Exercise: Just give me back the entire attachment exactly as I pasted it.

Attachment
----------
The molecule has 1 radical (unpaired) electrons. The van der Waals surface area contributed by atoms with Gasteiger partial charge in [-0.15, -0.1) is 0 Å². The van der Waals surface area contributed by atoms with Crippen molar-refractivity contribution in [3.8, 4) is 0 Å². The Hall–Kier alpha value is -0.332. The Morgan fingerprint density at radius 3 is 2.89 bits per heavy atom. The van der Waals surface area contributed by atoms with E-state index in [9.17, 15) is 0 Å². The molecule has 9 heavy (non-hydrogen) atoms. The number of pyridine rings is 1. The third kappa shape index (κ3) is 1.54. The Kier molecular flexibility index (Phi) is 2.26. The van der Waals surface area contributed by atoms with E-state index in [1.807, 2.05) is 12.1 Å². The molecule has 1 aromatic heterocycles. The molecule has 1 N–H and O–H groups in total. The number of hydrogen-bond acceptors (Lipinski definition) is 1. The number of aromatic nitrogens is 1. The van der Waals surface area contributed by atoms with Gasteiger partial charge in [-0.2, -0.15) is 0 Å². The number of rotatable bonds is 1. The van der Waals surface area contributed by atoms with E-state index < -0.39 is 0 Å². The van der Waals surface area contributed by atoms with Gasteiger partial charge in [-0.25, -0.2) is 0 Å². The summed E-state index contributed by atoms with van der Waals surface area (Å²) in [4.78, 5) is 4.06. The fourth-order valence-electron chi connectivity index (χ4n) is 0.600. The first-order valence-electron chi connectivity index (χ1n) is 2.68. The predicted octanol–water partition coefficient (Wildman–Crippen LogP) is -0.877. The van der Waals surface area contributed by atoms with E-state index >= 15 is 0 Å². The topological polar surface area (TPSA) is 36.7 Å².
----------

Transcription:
The molecule has 1 radical (unpaired) electrons. The van der Waals surface area contributed by atoms with Gasteiger partial charge in [-0.15, -0.1) is 0 Å². The van der Waals surface area contributed by atoms with Crippen molar-refractivity contribution in [3.8, 4) is 0 Å². The Hall–Kier alpha value is -0.332. The Morgan fingerprint density at radius 3 is 2.89 bits per heavy atom. The van der Waals surface area contributed by atoms with E-state index in [9.17, 15) is 0 Å². The molecule has 9 heavy (non-hydrogen) atoms. The number of pyridine rings is 1. The third kappa shape index (κ3) is 1.54. The Kier molecular flexibility index (Phi) is 2.26. The van der Waals surface area contributed by atoms with E-state index in [1.807, 2.05) is 12.1 Å². The molecule has 1 aromatic heterocycles. The molecule has 1 N–H and O–H groups in total. The number of hydrogen-bond acceptors (Lipinski definition) is 1. The number of aromatic nitrogens is 1. The van der Waals surface area contributed by atoms with Gasteiger partial charge in [-0.2, -0.15) is 0 Å². The number of rotatable bonds is 1. The van der Waals surface area contributed by atoms with E-state index < -0.39 is 0 Å². The van der Waals surface area contributed by atoms with Gasteiger partial charge in [-0.25, -0.2) is 0 Å². The summed E-state index contributed by atoms with van der Waals surface area (Å²) in [4.78, 5) is 4.06. The fourth-order valence-electron chi connectivity index (χ4n) is 0.600. The first-order valence-electron chi connectivity index (χ1n) is 2.68. The predicted octanol–water partition coefficient (Wildman–Crippen LogP) is -0.877. The van der Waals surface area contributed by atoms with E-state index >= 15 is 0 Å². The topological polar surface area (TPSA) is 36.7 Å².